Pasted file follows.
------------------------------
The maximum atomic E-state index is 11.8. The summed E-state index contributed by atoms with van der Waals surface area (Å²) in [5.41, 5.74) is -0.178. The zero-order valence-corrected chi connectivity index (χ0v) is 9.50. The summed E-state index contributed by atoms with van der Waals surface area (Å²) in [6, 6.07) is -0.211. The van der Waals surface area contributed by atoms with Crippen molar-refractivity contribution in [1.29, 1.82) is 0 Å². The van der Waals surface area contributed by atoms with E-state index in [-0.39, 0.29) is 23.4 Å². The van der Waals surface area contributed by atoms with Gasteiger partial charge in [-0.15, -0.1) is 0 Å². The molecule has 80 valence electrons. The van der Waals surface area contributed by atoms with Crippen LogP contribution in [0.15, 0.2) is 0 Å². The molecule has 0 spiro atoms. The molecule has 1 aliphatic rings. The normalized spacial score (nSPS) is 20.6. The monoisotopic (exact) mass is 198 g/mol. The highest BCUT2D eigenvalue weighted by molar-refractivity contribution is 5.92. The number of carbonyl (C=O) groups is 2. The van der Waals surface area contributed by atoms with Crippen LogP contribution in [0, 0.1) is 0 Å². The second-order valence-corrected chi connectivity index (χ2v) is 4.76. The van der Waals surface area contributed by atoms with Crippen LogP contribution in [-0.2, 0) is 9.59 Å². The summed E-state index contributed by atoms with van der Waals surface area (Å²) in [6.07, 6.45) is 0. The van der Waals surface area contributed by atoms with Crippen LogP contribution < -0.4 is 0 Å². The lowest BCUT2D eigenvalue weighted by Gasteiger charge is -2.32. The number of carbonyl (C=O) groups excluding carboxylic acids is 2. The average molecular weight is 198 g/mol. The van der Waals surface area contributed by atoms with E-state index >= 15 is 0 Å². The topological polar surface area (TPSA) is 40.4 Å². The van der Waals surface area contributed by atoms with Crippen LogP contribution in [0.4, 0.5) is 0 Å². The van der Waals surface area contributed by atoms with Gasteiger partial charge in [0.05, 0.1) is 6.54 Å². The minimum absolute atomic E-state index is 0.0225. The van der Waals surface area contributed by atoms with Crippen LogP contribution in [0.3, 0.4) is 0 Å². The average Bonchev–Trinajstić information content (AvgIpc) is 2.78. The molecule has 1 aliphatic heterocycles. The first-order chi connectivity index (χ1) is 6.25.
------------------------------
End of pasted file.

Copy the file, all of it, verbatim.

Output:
The maximum atomic E-state index is 11.8. The summed E-state index contributed by atoms with van der Waals surface area (Å²) in [5.41, 5.74) is -0.178. The zero-order valence-corrected chi connectivity index (χ0v) is 9.50. The summed E-state index contributed by atoms with van der Waals surface area (Å²) in [6, 6.07) is -0.211. The van der Waals surface area contributed by atoms with Crippen molar-refractivity contribution in [1.29, 1.82) is 0 Å². The van der Waals surface area contributed by atoms with E-state index in [-0.39, 0.29) is 23.4 Å². The van der Waals surface area contributed by atoms with Gasteiger partial charge in [-0.15, -0.1) is 0 Å². The molecule has 80 valence electrons. The van der Waals surface area contributed by atoms with Crippen LogP contribution in [0.15, 0.2) is 0 Å². The molecule has 0 spiro atoms. The molecule has 1 aliphatic rings. The normalized spacial score (nSPS) is 20.6. The monoisotopic (exact) mass is 198 g/mol. The highest BCUT2D eigenvalue weighted by molar-refractivity contribution is 5.92. The number of carbonyl (C=O) groups is 2. The van der Waals surface area contributed by atoms with Crippen LogP contribution in [0, 0.1) is 0 Å². The second-order valence-corrected chi connectivity index (χ2v) is 4.76. The van der Waals surface area contributed by atoms with Crippen LogP contribution in [-0.2, 0) is 9.59 Å². The summed E-state index contributed by atoms with van der Waals surface area (Å²) in [6.07, 6.45) is 0. The van der Waals surface area contributed by atoms with Crippen LogP contribution < -0.4 is 0 Å². The lowest BCUT2D eigenvalue weighted by Gasteiger charge is -2.32. The number of carbonyl (C=O) groups excluding carboxylic acids is 2. The average molecular weight is 198 g/mol. The van der Waals surface area contributed by atoms with E-state index >= 15 is 0 Å². The topological polar surface area (TPSA) is 40.4 Å². The van der Waals surface area contributed by atoms with Crippen LogP contribution in [0.4, 0.5) is 0 Å². The van der Waals surface area contributed by atoms with Gasteiger partial charge in [0.05, 0.1) is 6.54 Å². The minimum absolute atomic E-state index is 0.0225. The van der Waals surface area contributed by atoms with Crippen LogP contribution in [0.3, 0.4) is 0 Å². The average Bonchev–Trinajstić information content (AvgIpc) is 2.78. The molecule has 1 aliphatic heterocycles. The first-order chi connectivity index (χ1) is 6.25.